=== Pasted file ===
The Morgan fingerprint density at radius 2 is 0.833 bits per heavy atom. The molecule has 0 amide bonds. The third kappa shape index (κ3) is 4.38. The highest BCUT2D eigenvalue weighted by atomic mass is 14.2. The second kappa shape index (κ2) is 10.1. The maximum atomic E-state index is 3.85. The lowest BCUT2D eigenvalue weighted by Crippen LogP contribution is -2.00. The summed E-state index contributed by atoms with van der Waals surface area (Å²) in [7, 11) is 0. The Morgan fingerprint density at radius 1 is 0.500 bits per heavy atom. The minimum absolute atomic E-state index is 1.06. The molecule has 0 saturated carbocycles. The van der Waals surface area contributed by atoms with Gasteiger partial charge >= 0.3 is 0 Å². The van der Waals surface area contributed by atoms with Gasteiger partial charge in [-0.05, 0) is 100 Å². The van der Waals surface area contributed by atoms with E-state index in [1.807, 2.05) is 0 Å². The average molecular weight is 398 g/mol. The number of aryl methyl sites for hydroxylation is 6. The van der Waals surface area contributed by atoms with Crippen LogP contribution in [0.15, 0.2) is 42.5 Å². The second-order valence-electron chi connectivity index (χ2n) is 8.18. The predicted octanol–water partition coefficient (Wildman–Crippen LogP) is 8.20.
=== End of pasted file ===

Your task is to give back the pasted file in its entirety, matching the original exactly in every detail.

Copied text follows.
The Morgan fingerprint density at radius 2 is 0.833 bits per heavy atom. The molecule has 0 amide bonds. The third kappa shape index (κ3) is 4.38. The highest BCUT2D eigenvalue weighted by atomic mass is 14.2. The second kappa shape index (κ2) is 10.1. The maximum atomic E-state index is 3.85. The lowest BCUT2D eigenvalue weighted by Crippen LogP contribution is -2.00. The summed E-state index contributed by atoms with van der Waals surface area (Å²) in [7, 11) is 0. The Morgan fingerprint density at radius 1 is 0.500 bits per heavy atom. The minimum absolute atomic E-state index is 1.06. The molecule has 0 saturated carbocycles. The van der Waals surface area contributed by atoms with Gasteiger partial charge >= 0.3 is 0 Å². The van der Waals surface area contributed by atoms with Gasteiger partial charge in [-0.05, 0) is 100 Å². The van der Waals surface area contributed by atoms with E-state index in [1.807, 2.05) is 0 Å². The average molecular weight is 398 g/mol. The number of aryl methyl sites for hydroxylation is 6. The van der Waals surface area contributed by atoms with Crippen LogP contribution in [0.15, 0.2) is 42.5 Å². The second-order valence-electron chi connectivity index (χ2n) is 8.18. The predicted octanol–water partition coefficient (Wildman–Crippen LogP) is 8.20.